Atelopus andinus are slender toads with type male of this species reach 28 mm and type female 34.9 mm in terms of total length. The head is approximately as long as it is wide. Total leg length is slightly shorter than snout vent length. And the foot is about a third of the snout vent length. Their skin is highly granular with a spiny texture that is concentrated on their eyelids, dorsolatera area, and posterior end. The limbs are less granular. Otherwise the description is similar to that of Atelopus spumarius (Rivero 1968).
Atelopus andinuscan be differentiated from other Atelopus species by its grandular skin and color pattern. Specifically, Atelopus andinus is differentiated from Atelopus spumarius by having more dense tubercles, especially on the eyelid, dorsolateral area, and posterior end. Additionally, the dorsolateral band and dorsal spots are tan instead of ranging from green to green-yellow in Atelopus spumarius (Rivero 1968).
Atelopus andinus has a black dorsum with a tan dorsolateral band and tan dorsal spots (Rivero 1968). They exhibit bright colors, which serve as visual warnings that these frogs do secrete toxins in their skin (Lotters 2003).
Distribution and Habitat
Country distribution from AmphibiaWeb's database: Peru
Atelopus andinus species is found in the upper the Río Pisqui, (Departamento Loreto), Río Biabo Valley (northern versant of the Cordillera Azul) (Departamento de San Martín), and Río Cachiyacu (on the border of Departamentos San Martín and Loreto), Peru. The toad’s recorded altitudinal range is between 1,000 - 2,000 m. This is a terrestrial species that inhabits submontane tropical forests. Breeding is thought to take place in streams. This species is thought to be heavily affected by habitat change, therefore it is unlikely to be found in altered or degraded habitats (Lotters et al. 2004).
Life History, Abundance, Activity, and Special Behaviors
Atelopus andinus is diurnal. When these frogs lay eggs, they come out in stringed clusters that are unpigmented in torrential streams. Based on the study of other Atelopus tadpoles, it could be likely that tadpoles of this species would possess a large ventral mouth, suctorial disk, a median anal tube, and breathe by using buccal pumping. (Duellman and Lynch 1969). These frogs prey primarily on small insects and other small organisms (Lotters 2003).
Trends and Threats
The main threats to Atelopus andinus species are habitat degradation, destruction, and disease. Currently the population is declining. This species is present in the Parque Nacional Cordillera Azul. A disease management program is likely needed for successful conservation due to this species vulnerability to chytridiomycosis (Lotters et al. 2004).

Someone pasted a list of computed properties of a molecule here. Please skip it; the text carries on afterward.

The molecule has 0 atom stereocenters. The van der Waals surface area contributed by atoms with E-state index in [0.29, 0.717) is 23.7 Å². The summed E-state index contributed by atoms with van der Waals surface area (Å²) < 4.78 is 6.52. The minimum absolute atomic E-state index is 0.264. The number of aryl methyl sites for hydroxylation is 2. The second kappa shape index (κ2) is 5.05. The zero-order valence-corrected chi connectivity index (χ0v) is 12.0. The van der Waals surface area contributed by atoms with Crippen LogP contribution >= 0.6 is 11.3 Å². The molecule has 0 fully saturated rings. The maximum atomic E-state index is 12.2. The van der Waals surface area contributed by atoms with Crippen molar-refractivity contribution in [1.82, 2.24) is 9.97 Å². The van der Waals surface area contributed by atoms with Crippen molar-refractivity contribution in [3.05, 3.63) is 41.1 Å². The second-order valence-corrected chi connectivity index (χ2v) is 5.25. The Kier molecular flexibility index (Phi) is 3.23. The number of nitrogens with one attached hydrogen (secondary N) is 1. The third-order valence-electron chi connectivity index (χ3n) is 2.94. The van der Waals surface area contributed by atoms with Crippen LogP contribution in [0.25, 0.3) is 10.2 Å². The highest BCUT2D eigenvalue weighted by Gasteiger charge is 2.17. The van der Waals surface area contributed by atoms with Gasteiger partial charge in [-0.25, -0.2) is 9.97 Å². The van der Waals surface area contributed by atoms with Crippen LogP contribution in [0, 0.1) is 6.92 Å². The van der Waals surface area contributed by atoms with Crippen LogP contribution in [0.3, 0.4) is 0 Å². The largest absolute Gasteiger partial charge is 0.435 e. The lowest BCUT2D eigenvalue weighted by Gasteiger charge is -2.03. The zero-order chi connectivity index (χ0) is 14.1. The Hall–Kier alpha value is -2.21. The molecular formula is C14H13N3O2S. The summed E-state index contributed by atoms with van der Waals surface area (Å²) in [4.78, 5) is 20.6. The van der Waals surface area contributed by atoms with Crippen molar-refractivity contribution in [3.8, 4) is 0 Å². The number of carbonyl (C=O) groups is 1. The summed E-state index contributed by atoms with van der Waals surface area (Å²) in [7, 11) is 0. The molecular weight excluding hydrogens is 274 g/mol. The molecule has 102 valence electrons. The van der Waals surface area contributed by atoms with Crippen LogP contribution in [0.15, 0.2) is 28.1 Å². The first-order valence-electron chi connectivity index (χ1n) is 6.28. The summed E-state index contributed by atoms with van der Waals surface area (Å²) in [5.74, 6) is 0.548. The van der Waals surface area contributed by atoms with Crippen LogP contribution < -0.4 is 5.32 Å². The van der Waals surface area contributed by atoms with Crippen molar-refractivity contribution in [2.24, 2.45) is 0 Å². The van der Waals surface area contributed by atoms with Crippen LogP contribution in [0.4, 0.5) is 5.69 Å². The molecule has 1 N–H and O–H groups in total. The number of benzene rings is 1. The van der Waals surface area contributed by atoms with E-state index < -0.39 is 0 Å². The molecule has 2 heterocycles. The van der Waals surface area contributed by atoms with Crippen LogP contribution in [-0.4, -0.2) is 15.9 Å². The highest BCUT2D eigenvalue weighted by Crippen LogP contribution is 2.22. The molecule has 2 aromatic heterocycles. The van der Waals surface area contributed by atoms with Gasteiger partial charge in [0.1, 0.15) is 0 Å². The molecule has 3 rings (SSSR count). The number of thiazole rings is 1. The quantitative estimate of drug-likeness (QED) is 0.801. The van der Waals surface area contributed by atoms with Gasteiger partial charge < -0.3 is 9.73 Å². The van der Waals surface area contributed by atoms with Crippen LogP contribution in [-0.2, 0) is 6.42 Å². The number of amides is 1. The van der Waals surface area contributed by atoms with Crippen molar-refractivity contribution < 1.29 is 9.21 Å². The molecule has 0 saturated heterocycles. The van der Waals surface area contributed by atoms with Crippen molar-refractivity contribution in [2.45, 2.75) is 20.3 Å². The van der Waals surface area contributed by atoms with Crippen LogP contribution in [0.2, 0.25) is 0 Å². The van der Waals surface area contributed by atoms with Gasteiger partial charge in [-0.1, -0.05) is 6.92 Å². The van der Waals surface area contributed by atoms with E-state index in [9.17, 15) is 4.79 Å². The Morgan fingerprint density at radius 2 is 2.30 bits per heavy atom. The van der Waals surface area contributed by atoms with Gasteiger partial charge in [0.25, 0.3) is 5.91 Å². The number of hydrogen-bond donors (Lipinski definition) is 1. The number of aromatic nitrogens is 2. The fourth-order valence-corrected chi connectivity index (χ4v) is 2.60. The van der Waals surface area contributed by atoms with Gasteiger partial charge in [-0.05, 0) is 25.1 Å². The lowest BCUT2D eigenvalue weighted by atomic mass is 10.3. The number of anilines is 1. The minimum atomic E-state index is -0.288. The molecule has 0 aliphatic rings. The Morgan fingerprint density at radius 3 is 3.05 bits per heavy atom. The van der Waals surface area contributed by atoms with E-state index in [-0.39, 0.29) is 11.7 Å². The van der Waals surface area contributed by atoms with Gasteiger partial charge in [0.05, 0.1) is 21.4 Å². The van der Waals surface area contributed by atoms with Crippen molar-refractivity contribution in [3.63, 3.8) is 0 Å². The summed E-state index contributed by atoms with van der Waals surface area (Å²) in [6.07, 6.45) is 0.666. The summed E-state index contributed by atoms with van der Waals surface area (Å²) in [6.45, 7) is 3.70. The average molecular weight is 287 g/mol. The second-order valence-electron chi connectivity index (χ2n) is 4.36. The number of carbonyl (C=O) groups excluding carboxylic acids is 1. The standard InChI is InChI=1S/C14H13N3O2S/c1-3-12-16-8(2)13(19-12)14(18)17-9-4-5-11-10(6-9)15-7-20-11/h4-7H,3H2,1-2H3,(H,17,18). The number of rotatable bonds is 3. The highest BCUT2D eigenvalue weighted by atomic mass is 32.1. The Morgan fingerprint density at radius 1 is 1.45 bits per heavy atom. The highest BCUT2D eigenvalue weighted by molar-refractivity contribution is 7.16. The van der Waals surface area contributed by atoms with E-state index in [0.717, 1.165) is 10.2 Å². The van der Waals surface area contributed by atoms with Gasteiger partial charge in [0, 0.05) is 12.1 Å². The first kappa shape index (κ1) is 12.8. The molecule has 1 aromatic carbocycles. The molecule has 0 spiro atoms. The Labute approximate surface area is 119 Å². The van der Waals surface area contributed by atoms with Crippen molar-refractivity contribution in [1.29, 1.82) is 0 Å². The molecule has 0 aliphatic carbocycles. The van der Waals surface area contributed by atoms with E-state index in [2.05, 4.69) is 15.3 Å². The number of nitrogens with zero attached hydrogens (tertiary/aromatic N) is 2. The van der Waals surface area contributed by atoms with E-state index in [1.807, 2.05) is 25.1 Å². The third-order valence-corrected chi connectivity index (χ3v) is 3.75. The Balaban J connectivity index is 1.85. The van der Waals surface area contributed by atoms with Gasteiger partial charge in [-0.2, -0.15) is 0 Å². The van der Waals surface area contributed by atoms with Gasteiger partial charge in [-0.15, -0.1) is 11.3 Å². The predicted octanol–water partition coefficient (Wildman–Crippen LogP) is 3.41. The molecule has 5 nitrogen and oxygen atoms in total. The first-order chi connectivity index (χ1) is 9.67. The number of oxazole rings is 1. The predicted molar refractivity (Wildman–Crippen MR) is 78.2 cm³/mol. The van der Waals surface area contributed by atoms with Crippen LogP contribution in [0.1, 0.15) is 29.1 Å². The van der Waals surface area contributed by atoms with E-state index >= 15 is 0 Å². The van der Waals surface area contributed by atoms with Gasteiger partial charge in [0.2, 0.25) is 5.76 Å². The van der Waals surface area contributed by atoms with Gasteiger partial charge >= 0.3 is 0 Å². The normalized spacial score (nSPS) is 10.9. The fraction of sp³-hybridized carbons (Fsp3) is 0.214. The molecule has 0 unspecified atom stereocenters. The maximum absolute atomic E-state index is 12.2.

Possible reasons for amphibian decline
General habitat alteration and loss
The species authority is: Rivero, J.A. 1968. More on the Atelopus (Amphibia, Salientia) from western South America.Caribbean Journal of Science: 19-29.
Atelopus andinus was originally described as a subspecies to Atelopus spumarius (Rivero 1968).
Duellman, W.E., Lynch, J.D. (1969). ''Description of Atelopus Tadpoles and Their Relevance to the Atelopoid Classication.'' Herpetologica, 25(4), 231-240.
Lotters, S. (2003). ''On the Systematics of the Harlequin Frogs (Amphibia: Bufonidae: Atelopus) From Amazonia. III: A New, Remarkably Dimorphic Species From the Cordillera Azul, Peru.'' Salamandra, 39(3/4), 169-180.
Lötters, Stefan, Salas, Antonio, Angulo, Ariadne, Icochea, Javier, Reynolds, Robert, and La Marca Enrique 2004. Atelopus andinus. In: IUCN 2013. IUCN Red List of Threatened Species. Version 2013.2. www.iucnredlist.org. Downloaded on 11 April 2014.
Rivero, J.A. (1968). ''More on the Atelopus (Amphibia, Salientia) from western South America.'' Caribbean Journal of Science, 8(1-2), 19-29.
Written by Taylor Bonnet (taylor62591 AT gmail.com), University of Nevada, Reno
First submitted 2015-01-19
Edited by Ann T. Chang (2015-01-19)
Species Account Citation: AmphibiaWeb 2015 Atelopus andinus <http://amphibiaweb.org/species/5537> University of California, Berkeley, CA, USA. Accessed Oct 21, 2017.
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Citation: AmphibiaWeb. 2017. <http://amphibiaweb.org> University of California, Berkeley, CA, USA. Accessed 21 Oct 2017.
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